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Abstract

This short talk will introduce four challenges posed by neuroscience for our understanding of moral personhood and action. I begin with a well-known challenge: that of free will and voluntary action. I propose to frame the challenge not in terms of whether or not we have free will, but the kind of freedom we have. In philosophy, this often centers on debates between libertarian free will and compatibilist free will. There are already a significant number of neuroscientific studies providing evidence on this question. But there are two further questions that can be asked. First, what would it take to conclusively show that humans do (or do not) have free will? Second, if it turns out that we don’t have free will, can neuroscience provide means to help us have free will?

A second challenge, deeply tied to that of freedom, concerns moral responsibility. Increasingly, brain scans are being used in courts of law aiming to show whether or not a defendant can be held responsible for the crimes committed. Such usages are requiring scholars to consider how and when this new form of scientific evidence can be used, and what the evidence shows. The traditional view is that moral responsibility is connected to our ability to act freely. To what extent can brain scans show that I am incapable of acting freely? To what extent can brain scans show that I lack the ability to act responsibly?

A third challenge: A long standing tradition in philosophical ethics places equal if not more emphasis on the role of character in decision-making. What matters is not simply that I make the right decision, but that the decision also flows out of a pattern of life, one lived according to virtue. According to Aristotle, virtues are developed through habitual action and by example. If this is so, then there is good reason to think that there is a real sense that virtues are encoded in the brain. Thus, we can ask, to what extent can there be a science of virtue? Can neuroscience tell us the difference between the courageous person and the coward? If so, what role can and should neuroscience play in helping us turn the coward into the courageous, the selfish into the generous?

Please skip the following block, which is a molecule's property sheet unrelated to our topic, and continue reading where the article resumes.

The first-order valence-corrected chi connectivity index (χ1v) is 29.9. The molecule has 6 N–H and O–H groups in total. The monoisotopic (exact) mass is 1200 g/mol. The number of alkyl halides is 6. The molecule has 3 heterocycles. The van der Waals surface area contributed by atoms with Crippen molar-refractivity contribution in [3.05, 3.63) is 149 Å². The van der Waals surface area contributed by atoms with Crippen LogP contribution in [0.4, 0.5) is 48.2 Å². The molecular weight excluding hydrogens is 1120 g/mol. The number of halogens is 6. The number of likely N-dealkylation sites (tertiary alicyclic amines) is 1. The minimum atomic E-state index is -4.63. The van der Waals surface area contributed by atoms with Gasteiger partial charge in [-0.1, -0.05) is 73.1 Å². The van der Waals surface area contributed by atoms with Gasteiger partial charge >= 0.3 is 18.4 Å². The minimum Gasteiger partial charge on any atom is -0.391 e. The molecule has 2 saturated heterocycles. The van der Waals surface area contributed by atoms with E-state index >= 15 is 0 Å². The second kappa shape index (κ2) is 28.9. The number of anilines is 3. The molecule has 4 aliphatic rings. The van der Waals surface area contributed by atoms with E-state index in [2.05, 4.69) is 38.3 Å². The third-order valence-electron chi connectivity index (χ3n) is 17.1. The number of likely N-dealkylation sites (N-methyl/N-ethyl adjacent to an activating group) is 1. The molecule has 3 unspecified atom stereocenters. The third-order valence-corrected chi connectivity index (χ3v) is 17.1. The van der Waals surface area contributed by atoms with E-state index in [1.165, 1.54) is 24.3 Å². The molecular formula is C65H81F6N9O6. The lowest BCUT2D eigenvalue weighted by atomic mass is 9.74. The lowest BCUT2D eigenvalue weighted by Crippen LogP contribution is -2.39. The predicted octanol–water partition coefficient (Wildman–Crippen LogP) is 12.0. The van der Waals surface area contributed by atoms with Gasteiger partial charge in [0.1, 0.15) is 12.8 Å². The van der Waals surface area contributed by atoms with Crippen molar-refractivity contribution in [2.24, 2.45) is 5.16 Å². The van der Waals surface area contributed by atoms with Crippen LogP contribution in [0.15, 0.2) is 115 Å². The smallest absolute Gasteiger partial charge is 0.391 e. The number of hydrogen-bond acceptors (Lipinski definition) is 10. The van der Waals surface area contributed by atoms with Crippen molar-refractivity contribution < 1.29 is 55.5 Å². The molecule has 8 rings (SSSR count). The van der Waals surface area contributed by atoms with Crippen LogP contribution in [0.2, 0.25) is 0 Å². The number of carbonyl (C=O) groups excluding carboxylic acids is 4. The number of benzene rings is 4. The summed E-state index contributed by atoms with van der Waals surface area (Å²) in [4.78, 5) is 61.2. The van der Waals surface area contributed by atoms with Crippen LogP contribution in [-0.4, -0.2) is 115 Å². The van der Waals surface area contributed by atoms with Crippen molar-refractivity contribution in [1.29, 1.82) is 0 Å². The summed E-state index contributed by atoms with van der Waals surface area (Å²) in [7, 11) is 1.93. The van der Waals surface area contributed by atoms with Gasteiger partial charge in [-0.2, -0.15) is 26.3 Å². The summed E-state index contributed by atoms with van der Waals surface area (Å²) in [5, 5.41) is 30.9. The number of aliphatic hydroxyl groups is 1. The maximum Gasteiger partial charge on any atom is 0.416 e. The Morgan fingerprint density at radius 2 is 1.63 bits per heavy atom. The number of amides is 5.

This leads to the final challenge: Should we socially implement neurotechnologies and, if so, how should we implement them? One form of implementation, that of neuroceuticals, exists already. Many American college students take Ritalin in an effort to improve performance on exams. Neuroscientific interventions can be used for individual level therapy and enhancement. But they can also be used for broader social purposes. If a soldier’s PTSD can be reduced with a pill, or if individuals who are socially deviant can be treated with transcranial magnetic stimulation, to what extent is this a good thing, and what are the lines that we ought not to cross?

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/content/papers/10.5339/qproc.2014.islamicbioethics.11
2014-03-01
2019-09-16
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http://instance.metastore.ingenta.com/content/papers/10.5339/qproc.2014.islamicbioethics.11
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  • Received: 01 Mar 2014
  • Accepted: 01 Mar 2014
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